The peer advisor scheme takes me to another point, which is to consider linking your teaching and research. We’re familiar with the need for research-based teaching, but this is teaching-based research, or pedagogical research. Publishing a research article on a teaching practice that I had conceived, designed, funded, delivered, evaluated and presented to senior management was one of the most rewarding pieces of research I have ever conducted. That makes sense since it drew on my subjectivity and my experience, which loaded it with meaning. So consider publishing on your pedagogy: it could benefit us all, and it would certainly attract my attention.

A system, then, perhaps with underpinning research, builds capacity for all members of the team. Because when I hire, I’m consciously building a team of teachers (and researchers, of course). What does a team look like? It’s a combination of subject areas, skills and methodologies as above, but much more than that. It’s a range of experience and expertise. Crucially, it’s an understanding of the value of a team that is more than a random collection of individuals working in the same place.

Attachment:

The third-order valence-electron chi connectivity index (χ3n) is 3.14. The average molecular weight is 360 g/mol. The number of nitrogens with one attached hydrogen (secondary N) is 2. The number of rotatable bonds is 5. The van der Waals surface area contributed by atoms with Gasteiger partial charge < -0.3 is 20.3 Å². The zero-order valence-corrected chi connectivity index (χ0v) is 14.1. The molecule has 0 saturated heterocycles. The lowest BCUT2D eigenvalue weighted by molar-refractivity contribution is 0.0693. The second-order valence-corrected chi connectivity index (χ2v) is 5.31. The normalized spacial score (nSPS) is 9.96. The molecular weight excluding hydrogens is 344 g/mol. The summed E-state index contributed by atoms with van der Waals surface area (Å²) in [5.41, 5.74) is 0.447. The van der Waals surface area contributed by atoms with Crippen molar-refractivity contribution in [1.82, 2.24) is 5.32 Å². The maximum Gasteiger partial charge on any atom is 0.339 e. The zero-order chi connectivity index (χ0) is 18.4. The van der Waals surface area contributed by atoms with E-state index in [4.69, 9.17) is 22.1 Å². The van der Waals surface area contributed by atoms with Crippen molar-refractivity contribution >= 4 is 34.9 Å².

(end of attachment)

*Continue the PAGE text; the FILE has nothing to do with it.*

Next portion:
A team too needs to attend to matters of equality, diversity and inclusion for their own sake, above and beyond university strategy or legal requirements. This framework requires active intervention, and I know I am definitely still learning. For example, faced with structural gender imbalance in the applicant pool, I have looked for ways to provide space and resources for aspiring female academics to subsequently compete more emphatically on the open job market. The route may be less direct, but valuable in its own right, I hope, if it goes right. More generally, I strive to keep my own practices and habits under review, both in order to identify and address unconscious bias but to also develop the confidence to champion candidates who for whatever reason – gender, but not only – may easily get overlooked.